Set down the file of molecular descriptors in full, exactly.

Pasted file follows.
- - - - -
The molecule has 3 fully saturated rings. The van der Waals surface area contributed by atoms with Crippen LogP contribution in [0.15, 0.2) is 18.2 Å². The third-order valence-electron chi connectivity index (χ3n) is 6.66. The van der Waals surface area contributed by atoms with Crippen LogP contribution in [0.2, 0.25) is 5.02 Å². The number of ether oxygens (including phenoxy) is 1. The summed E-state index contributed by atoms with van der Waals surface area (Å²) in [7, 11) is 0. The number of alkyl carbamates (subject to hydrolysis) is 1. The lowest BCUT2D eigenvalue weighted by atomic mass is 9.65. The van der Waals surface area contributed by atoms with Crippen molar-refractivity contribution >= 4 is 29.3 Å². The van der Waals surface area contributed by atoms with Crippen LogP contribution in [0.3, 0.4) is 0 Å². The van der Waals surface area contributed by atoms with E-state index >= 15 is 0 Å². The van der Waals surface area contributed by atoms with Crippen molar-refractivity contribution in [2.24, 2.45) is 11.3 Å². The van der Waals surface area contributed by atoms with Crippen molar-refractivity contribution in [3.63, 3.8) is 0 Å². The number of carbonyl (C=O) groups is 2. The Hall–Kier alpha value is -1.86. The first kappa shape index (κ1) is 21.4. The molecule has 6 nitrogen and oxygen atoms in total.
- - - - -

The molecule has 3 fully saturated rings. The van der Waals surface area contributed by atoms with Crippen LogP contribution in [0.15, 0.2) is 18.2 Å². The third-order valence-electron chi connectivity index (χ3n) is 6.66. The van der Waals surface area contributed by atoms with Crippen LogP contribution in [0.2, 0.25) is 5.02 Å². The number of ether oxygens (including phenoxy) is 1. The summed E-state index contributed by atoms with van der Waals surface area (Å²) in [7, 11) is 0. The number of alkyl carbamates (subject to hydrolysis) is 1. The lowest BCUT2D eigenvalue weighted by atomic mass is 9.65. The van der Waals surface area contributed by atoms with Crippen molar-refractivity contribution >= 4 is 29.3 Å². The van der Waals surface area contributed by atoms with Crippen LogP contribution in [0.3, 0.4) is 0 Å². The van der Waals surface area contributed by atoms with E-state index >= 15 is 0 Å². The van der Waals surface area contributed by atoms with Crippen molar-refractivity contribution in [2.24, 2.45) is 11.3 Å². The van der Waals surface area contributed by atoms with Crippen molar-refractivity contribution in [3.63, 3.8) is 0 Å². The number of carbonyl (C=O) groups is 2. The Hall–Kier alpha value is -1.86. The first kappa shape index (κ1) is 21.4. The molecule has 6 nitrogen and oxygen atoms in total.